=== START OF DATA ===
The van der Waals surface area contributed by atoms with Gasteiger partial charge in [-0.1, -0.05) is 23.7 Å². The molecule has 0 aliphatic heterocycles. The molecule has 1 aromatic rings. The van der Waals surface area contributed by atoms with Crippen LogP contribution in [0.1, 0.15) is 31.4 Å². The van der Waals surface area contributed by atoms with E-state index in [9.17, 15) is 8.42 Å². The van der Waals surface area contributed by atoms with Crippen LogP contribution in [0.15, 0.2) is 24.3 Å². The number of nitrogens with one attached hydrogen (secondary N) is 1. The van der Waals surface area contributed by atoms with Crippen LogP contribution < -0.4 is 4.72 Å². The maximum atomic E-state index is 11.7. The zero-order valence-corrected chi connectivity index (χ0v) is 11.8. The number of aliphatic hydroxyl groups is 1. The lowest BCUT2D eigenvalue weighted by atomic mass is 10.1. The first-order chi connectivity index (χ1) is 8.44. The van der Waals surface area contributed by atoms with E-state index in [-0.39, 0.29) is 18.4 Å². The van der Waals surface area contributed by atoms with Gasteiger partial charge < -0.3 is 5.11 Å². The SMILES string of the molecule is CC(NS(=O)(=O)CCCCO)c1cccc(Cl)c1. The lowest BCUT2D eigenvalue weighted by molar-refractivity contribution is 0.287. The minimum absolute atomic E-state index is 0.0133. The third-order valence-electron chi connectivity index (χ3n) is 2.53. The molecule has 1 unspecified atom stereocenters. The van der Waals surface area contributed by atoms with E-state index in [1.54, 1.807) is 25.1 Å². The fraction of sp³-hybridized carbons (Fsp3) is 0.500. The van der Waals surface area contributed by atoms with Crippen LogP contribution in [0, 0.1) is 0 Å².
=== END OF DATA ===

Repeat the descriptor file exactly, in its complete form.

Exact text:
The van der Waals surface area contributed by atoms with Gasteiger partial charge in [-0.1, -0.05) is 23.7 Å². The molecule has 0 aliphatic heterocycles. The molecule has 1 aromatic rings. The van der Waals surface area contributed by atoms with Crippen LogP contribution in [0.1, 0.15) is 31.4 Å². The van der Waals surface area contributed by atoms with E-state index in [9.17, 15) is 8.42 Å². The van der Waals surface area contributed by atoms with Crippen LogP contribution in [0.15, 0.2) is 24.3 Å². The number of nitrogens with one attached hydrogen (secondary N) is 1. The van der Waals surface area contributed by atoms with Crippen LogP contribution < -0.4 is 4.72 Å². The maximum atomic E-state index is 11.7. The zero-order valence-corrected chi connectivity index (χ0v) is 11.8. The number of aliphatic hydroxyl groups is 1. The lowest BCUT2D eigenvalue weighted by atomic mass is 10.1. The first-order chi connectivity index (χ1) is 8.44. The van der Waals surface area contributed by atoms with E-state index in [-0.39, 0.29) is 18.4 Å². The van der Waals surface area contributed by atoms with Gasteiger partial charge < -0.3 is 5.11 Å². The SMILES string of the molecule is CC(NS(=O)(=O)CCCCO)c1cccc(Cl)c1. The lowest BCUT2D eigenvalue weighted by molar-refractivity contribution is 0.287. The minimum absolute atomic E-state index is 0.0133. The third-order valence-electron chi connectivity index (χ3n) is 2.53. The molecule has 1 unspecified atom stereocenters. The van der Waals surface area contributed by atoms with E-state index in [1.54, 1.807) is 25.1 Å². The fraction of sp³-hybridized carbons (Fsp3) is 0.500. The van der Waals surface area contributed by atoms with Crippen LogP contribution in [0, 0.1) is 0 Å².